Putting bits of my usual happy into the terrible sorrow of my heart, I managed to create Till Death Do Us Part. I put in a disclaimer that it was done with no sounding board or editorial check; worried I’d embarrass myself with errors and typos.  I felt both relief and release as the words poured out and made sense; a kind of peaceful  strength when it was accepted. Finally expressing these feelings about loss helped move me forward, helped me begin to heal. 

                                        Writing rescued me after all!



 After six months, I wrote about the things I'd learned and managed on my own in Becoming a Widow. Little did I know that finally sharing my thoughts and experience would not only bring responses of welcome back or well done; but an outpouring of gratefulness for putting into words what others will someday need to know.

                                           Writing became the breeze I needed.

I’m growing more confident with writing now; contributing to blogs and websites and working toward eventual publication of my Dad’s WWII experiences. Somewhere along the way I reached down deep and found that my parents and husband had been preparing me all along in those happy-go-lucky cocoon years. I feel their presence at times with warm, fuzzy feelings of accomplishment or that inner voice that whispers ‘proofread one more time’…definitely my husband!

                               He equipped me really well to fly alone...

 but I’m never far from hands that lift me up on this writing journey. Amazing writers and authors like my mentor Kim Jorgensen Gane at Gane Possible and our colleagues on Midlife Boulevard continually offer me encouragement and guidance as I learn to soar alone.  It’s not a cocoon, but a tribe that embraces me just the same.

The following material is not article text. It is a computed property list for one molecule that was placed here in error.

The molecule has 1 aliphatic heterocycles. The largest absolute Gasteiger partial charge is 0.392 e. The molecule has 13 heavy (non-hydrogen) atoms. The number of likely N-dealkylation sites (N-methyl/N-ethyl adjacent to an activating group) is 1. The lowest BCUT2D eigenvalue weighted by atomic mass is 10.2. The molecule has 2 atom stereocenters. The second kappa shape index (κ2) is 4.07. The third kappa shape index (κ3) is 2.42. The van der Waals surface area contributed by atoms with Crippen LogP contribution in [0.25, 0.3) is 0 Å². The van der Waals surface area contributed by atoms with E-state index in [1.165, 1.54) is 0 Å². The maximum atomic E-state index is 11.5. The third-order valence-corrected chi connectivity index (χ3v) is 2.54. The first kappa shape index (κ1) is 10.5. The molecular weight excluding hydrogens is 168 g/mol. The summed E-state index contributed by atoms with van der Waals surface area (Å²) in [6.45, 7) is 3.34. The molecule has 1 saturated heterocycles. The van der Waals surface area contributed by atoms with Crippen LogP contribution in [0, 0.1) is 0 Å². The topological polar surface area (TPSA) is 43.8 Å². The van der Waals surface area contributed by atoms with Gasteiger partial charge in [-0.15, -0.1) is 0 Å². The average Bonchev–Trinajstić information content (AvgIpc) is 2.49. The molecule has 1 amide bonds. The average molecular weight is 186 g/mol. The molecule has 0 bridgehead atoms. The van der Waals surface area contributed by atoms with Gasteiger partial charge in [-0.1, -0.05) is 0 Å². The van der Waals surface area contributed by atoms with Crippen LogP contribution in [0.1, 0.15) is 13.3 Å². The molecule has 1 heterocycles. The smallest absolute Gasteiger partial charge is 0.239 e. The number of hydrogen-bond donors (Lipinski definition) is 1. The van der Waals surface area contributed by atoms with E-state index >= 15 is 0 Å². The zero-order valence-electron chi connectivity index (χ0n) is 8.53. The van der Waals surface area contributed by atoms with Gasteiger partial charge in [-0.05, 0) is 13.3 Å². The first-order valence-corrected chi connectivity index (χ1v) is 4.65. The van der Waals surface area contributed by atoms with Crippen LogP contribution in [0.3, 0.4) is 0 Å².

Here is what I've discovered about my writing:

 1)  What am I working on/writing?  I have my parents’ love letters from the WWII years 1943-1945 and I’m pulling bits and pieces of them together for their memoir….or maybe it’ll be mine since they reflect the beginning of me! I have notes and tapes from interviews with my Dad about his experiences as a B-17 bombardier; his tales of being shot down, parachuting into enemy territory, hiding in bushes until he was discovered and hidden by local members of the French Underground for 70 days. I’ve had all this for 3 ½ years…when I said “I want it, I want it all”  as my siblings and I cleaned out the family home after Mom died. It’s overwhelming and time consuming trying to narrow down, connect threads…weave something interesting for my family….for history. I’m also gathering old letters, news clippings and magazine articles about my husband to show my kids and grandkids what a respected, accomplished man he was. Will I stick to the facts with this project…as he always preached...or let the spotlight shine on my voice a bit too?